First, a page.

Our children in care range in age from the youngest
of infants to adolescents, and even young adulthood for youth
who are attending school. They come from many backgrounds,
religions, ethnicities and lifestyles. They may require foster
homes for a few days, weeks, or longer.
The reasons for a child requiring foster care
also vary, from parental illness to neglect and abuse or other
significant issues in parenting. While many children in care
have a minimum of special needs, the issues that led to the
child’s admission may have had an impact on the child’s
developmental well being, such as:
- Difficulties associated with loss of attachment
- Problems in relationship to their families
- Social and/or emotional issues
- Learning gaps, delays or challenges
- Medical or physical problems
The role of the foster family is to nurture
and care for these children in an environment that will promote
their adjustment and healing, and contribute to the development
of resiliency needed to face future life issues. As critical
members of the child’s care team, foster families work
together with other team members to provide nurturing, opportunities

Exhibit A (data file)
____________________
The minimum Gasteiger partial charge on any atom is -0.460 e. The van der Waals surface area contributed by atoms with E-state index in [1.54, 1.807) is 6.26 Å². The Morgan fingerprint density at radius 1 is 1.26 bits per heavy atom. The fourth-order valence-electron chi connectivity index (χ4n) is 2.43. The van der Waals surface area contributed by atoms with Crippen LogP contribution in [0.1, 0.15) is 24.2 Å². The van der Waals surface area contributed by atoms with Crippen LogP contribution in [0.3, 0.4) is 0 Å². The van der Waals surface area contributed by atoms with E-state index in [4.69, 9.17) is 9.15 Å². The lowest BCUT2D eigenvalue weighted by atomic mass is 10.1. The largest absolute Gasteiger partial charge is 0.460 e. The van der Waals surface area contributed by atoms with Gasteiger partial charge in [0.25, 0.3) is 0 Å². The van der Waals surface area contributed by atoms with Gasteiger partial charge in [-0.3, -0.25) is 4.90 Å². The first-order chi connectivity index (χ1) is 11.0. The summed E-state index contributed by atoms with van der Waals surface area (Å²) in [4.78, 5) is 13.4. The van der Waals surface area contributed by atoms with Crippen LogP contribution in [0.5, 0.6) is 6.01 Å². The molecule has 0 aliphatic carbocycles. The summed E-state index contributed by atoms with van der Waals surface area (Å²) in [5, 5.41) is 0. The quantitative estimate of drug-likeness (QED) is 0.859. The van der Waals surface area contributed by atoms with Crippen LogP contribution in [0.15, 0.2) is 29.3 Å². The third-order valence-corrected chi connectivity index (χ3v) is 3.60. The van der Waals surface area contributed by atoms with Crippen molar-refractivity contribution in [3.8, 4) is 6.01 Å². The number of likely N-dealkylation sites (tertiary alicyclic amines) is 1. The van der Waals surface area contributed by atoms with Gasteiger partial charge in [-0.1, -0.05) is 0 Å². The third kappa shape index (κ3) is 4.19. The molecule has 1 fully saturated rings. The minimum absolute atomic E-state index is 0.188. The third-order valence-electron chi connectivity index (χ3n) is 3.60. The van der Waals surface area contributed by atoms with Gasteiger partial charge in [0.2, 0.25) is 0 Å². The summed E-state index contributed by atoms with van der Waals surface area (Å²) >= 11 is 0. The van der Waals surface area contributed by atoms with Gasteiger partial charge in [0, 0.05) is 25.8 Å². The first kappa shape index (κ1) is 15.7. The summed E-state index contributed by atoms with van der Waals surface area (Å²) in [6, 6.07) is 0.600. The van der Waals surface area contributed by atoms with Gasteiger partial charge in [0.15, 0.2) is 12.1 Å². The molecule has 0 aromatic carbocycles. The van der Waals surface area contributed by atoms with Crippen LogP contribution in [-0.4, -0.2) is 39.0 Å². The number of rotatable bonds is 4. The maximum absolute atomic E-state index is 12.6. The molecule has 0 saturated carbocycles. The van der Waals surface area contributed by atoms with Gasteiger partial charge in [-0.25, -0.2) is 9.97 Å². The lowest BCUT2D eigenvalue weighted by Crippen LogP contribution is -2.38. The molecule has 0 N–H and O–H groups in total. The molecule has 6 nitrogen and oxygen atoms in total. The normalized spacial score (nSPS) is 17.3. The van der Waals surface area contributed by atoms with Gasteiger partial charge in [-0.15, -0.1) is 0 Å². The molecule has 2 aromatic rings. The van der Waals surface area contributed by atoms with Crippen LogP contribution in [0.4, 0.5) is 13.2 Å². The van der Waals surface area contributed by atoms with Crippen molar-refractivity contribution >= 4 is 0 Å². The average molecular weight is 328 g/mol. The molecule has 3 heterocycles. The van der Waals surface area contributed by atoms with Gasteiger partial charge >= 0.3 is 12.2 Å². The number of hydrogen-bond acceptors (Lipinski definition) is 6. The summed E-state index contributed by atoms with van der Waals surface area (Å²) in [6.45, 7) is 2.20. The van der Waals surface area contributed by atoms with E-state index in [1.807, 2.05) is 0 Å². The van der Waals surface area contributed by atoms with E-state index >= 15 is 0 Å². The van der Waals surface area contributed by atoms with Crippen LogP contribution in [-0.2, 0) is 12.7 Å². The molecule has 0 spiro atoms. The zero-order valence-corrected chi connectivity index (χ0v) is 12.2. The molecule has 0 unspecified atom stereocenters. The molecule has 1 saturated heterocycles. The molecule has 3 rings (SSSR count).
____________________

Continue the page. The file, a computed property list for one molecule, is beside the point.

to learn and grow, and experience healthy family living that
will prepare them for the future.
Most children in foster care eventually leave
care to return home. A very important part of fostering, therefore,
is to assist children in working through family relationship
issues, to deal with the loss that admission to care brought
about, and to help to build bridges to the child’s own
family so that return home will be successful and permanent.
Those children who cannot return home are also being prepared
for permanency, such as adoption or long term foster care,
where a child can grow up securely.
While fostering offers its challenges, they
are far outweighed by the rewards and riches of helping a
child to grow and thrive. During our mutual exploration and
selection process, applicant foster parents will have many
opportunities to learn more about fostering and speak to other
experienced foster parents in order to make a well-informed
decision about whether fostering is a good fit for their family.